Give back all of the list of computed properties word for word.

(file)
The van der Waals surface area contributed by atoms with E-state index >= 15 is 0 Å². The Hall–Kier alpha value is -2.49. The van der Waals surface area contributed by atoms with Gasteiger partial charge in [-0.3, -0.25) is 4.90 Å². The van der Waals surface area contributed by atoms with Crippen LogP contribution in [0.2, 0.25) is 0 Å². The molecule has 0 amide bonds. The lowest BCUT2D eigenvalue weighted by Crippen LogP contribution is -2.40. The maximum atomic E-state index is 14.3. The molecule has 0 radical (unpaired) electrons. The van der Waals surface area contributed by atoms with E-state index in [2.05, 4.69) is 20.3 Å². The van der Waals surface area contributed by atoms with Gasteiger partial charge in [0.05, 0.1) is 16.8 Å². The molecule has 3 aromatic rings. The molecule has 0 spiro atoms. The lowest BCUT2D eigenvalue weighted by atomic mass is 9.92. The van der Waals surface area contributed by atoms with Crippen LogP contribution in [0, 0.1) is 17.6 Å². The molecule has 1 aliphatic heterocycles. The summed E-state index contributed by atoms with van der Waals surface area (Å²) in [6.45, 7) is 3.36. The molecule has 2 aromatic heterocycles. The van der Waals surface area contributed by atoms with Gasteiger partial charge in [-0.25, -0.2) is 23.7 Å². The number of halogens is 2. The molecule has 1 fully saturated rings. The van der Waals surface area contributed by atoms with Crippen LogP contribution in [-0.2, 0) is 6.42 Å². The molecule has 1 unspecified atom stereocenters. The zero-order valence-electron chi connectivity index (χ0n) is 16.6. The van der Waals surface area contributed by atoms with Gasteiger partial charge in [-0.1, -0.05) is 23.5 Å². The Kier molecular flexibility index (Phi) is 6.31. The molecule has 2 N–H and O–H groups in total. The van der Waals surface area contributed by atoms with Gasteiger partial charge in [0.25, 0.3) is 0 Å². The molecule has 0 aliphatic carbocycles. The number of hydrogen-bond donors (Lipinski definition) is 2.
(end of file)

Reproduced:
The van der Waals surface area contributed by atoms with E-state index >= 15 is 0 Å². The Hall–Kier alpha value is -2.49. The van der Waals surface area contributed by atoms with Gasteiger partial charge in [-0.3, -0.25) is 4.90 Å². The van der Waals surface area contributed by atoms with Crippen LogP contribution in [0.2, 0.25) is 0 Å². The molecule has 0 amide bonds. The lowest BCUT2D eigenvalue weighted by Crippen LogP contribution is -2.40. The maximum atomic E-state index is 14.3. The molecule has 0 radical (unpaired) electrons. The van der Waals surface area contributed by atoms with E-state index in [2.05, 4.69) is 20.3 Å². The van der Waals surface area contributed by atoms with Gasteiger partial charge in [0.05, 0.1) is 16.8 Å². The molecule has 3 aromatic rings. The molecule has 0 spiro atoms. The lowest BCUT2D eigenvalue weighted by atomic mass is 9.92. The van der Waals surface area contributed by atoms with Crippen LogP contribution in [0, 0.1) is 17.6 Å². The molecule has 1 aliphatic heterocycles. The summed E-state index contributed by atoms with van der Waals surface area (Å²) in [6.45, 7) is 3.36. The molecule has 2 aromatic heterocycles. The van der Waals surface area contributed by atoms with Gasteiger partial charge in [-0.25, -0.2) is 23.7 Å². The number of halogens is 2. The molecule has 1 fully saturated rings. The van der Waals surface area contributed by atoms with Crippen LogP contribution in [-0.2, 0) is 6.42 Å². The molecule has 1 unspecified atom stereocenters. The zero-order valence-electron chi connectivity index (χ0n) is 16.6. The van der Waals surface area contributed by atoms with Gasteiger partial charge in [-0.1, -0.05) is 23.5 Å². The Kier molecular flexibility index (Phi) is 6.31. The molecule has 2 N–H and O–H groups in total. The van der Waals surface area contributed by atoms with Gasteiger partial charge in [0.25, 0.3) is 0 Å². The molecule has 0 aliphatic carbocycles. The number of hydrogen-bond donors (Lipinski definition) is 2.